SEASONAL VARIATION IN PARASITOID ATTACK OF TYRIA JACOBAEAE BY APANTELES POPULARIS by L.L. SOLDAAT (Department of Population Biology, Research Group Ecology of Plants and Herbivores, University of Leiden, P.O. Box 9516, 2300 RA Leiden, The Netherlands) SUMMARY Seasonal variation in parasitization of Tyria jacobaeae L. was studied because it could help explain the maintenance of genetic variation in adult emergence time. A sharp decline in the percentage parasitization of larvae of Tyria by the wasp Apanteles popularis Hal. was observed during the season. In years with high levels of parasitiza- tion a strong selection pressure for late emergence of adult moths may exist. The decline in parasitization was caused by a decline in the number of Tyria subpopula- tions parasitized, indicating a clustered distribution of Apanteles over the population of its host. KEY WORDS: Apanteles popularis, parasitism, seasonal variation, Tyria jacobaeae. INTRODUCTION Variation in food quantity is an important factor in the population dynamics of the monophagous cinnabar moth, Tyria jacobaeae L. In most areas where Tyria occurs, the larvae frequently defoliate their food plants (Senecio jacobaea L.) completely, followed by mass starvation (DEMPSTER, 1971; VAN DER MEIJDEN, 1979; MYERS, 1979). In years of food shortage most offspring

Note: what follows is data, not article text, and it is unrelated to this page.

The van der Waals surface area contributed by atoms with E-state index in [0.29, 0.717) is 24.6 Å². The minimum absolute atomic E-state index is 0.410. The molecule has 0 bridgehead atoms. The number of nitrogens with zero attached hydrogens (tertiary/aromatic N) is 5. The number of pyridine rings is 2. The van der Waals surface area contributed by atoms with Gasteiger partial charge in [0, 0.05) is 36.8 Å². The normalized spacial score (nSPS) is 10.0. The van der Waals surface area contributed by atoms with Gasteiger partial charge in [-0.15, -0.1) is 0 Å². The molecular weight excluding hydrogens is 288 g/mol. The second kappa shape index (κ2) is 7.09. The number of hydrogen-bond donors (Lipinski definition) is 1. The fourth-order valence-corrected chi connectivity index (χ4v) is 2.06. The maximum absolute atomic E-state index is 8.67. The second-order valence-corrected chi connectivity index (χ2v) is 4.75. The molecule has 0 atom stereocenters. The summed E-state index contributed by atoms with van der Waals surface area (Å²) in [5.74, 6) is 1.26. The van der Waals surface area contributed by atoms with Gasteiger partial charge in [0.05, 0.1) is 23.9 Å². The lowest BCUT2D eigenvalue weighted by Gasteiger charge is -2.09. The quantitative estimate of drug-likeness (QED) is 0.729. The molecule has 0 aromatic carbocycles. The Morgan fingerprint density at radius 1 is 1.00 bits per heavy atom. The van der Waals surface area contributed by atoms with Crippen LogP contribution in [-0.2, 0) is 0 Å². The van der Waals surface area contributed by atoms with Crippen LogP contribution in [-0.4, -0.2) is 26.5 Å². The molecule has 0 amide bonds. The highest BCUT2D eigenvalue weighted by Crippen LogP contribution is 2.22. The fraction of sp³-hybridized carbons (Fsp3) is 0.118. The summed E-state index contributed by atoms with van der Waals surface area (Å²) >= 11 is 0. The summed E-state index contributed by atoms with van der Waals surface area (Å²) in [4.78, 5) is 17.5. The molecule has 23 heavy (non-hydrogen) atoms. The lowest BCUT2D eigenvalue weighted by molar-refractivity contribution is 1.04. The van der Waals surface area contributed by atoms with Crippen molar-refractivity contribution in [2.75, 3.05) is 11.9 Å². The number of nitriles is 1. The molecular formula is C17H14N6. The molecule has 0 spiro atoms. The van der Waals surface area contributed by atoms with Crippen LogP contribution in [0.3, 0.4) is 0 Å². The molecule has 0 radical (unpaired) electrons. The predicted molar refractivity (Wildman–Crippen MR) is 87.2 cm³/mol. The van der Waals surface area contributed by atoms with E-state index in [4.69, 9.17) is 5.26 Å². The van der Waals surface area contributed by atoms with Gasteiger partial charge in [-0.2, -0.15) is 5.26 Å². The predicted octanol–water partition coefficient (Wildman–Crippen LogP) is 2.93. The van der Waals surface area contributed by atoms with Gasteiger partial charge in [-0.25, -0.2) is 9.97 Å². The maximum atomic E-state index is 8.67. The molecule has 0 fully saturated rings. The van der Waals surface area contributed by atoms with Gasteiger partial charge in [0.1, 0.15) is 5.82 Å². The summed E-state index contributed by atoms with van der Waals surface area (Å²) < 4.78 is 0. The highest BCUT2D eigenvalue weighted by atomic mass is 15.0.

Netherlands Journal of Zoology (in 2003 continued as Animal Biology) – Brill
Published: Jan 1, 1990
Keywords: seasonal variation; Tyria jacobaeae; Apanteles popularis; parasitism
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